My 2-year-old daughter loves to run, and I love to watch her. She propels her little body forward with gusto, creating a hilarious vision of bobbly legs swinging out, head bouncing high and a jiggly smile. Her wild movements definitely get her from place to place, but they don’t yet resemble the smooth, controlled gait of an adult runner.
It turns out that there’s a reason for her wild running, and it’s not that she’s still learning how to do it, says locomotion researcher Jim Usherwood, coauthor of a study in the SeptemberJournal of Experimental Biology that measured how children and adults run.
Short legs mean a short stride, and that means that toddlers’ legs simply don’t have the time they need to bound up into the air like adult legs do. Kids’ feet stay earthbound for much of their trot. “Even when they think they’re running, they’re barely getting off the ground,” Usherwood says. Instead of being “bad” runners, children are simply working with what they got.
That realization came in part from studying the movements of 18 children between ages 1 and 5 (two of which were Usherwood’s daughters), and five adults as they walked and ran. Usherwood and his colleague Tatjana Hubel, both at the Royal Veterinary College in Hatfield, England, used cameras to track positions of limbs, and force-sensing plates to measure how hard their feet were hitting the ground.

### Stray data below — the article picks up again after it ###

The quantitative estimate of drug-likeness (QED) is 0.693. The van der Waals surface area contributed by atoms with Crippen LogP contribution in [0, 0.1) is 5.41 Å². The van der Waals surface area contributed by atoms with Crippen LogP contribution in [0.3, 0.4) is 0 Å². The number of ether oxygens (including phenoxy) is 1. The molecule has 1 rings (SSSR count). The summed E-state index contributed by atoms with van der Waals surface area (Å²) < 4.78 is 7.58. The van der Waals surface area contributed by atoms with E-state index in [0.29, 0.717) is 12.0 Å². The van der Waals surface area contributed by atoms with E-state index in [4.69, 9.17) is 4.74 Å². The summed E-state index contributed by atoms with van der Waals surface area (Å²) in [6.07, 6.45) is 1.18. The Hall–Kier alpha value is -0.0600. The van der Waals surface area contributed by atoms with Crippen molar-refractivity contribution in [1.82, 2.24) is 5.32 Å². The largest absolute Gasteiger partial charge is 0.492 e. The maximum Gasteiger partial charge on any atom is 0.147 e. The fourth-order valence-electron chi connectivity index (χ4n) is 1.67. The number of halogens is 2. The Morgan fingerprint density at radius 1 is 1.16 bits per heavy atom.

By virtue of their longer legs and longer strides, adults had time to summon up the muscles needed to bound up into the air. But children’s short legs left them with less time to bound, producing what looks like a herky-jerky toddler trot, the researchers found. “If you walk next to a child with your hand on their head, feel for clunk,” Usherwood says. (I’ll be trying that momentarily.) That gait is the result of a complex balancing act of mechanical power and work demands, all calculated seamlessly in a child’s body.
Of course, adults do this calculation too, as a recent study found. When constrained by robotic exoskeletons that changed their movements, people easily found the laziest way to walk, my colleague Meghan Rosen writes.
So it seems that kids aren’t worse at running than adults; they’re just doing it in a way that works better for their stubby little bodies.
LEG LIFTS Varying leg lengths of study coauthor Jim Usherwood’s 8-, 5-, and 3-year-old daughters mean the girls run differently. Jim Usherwood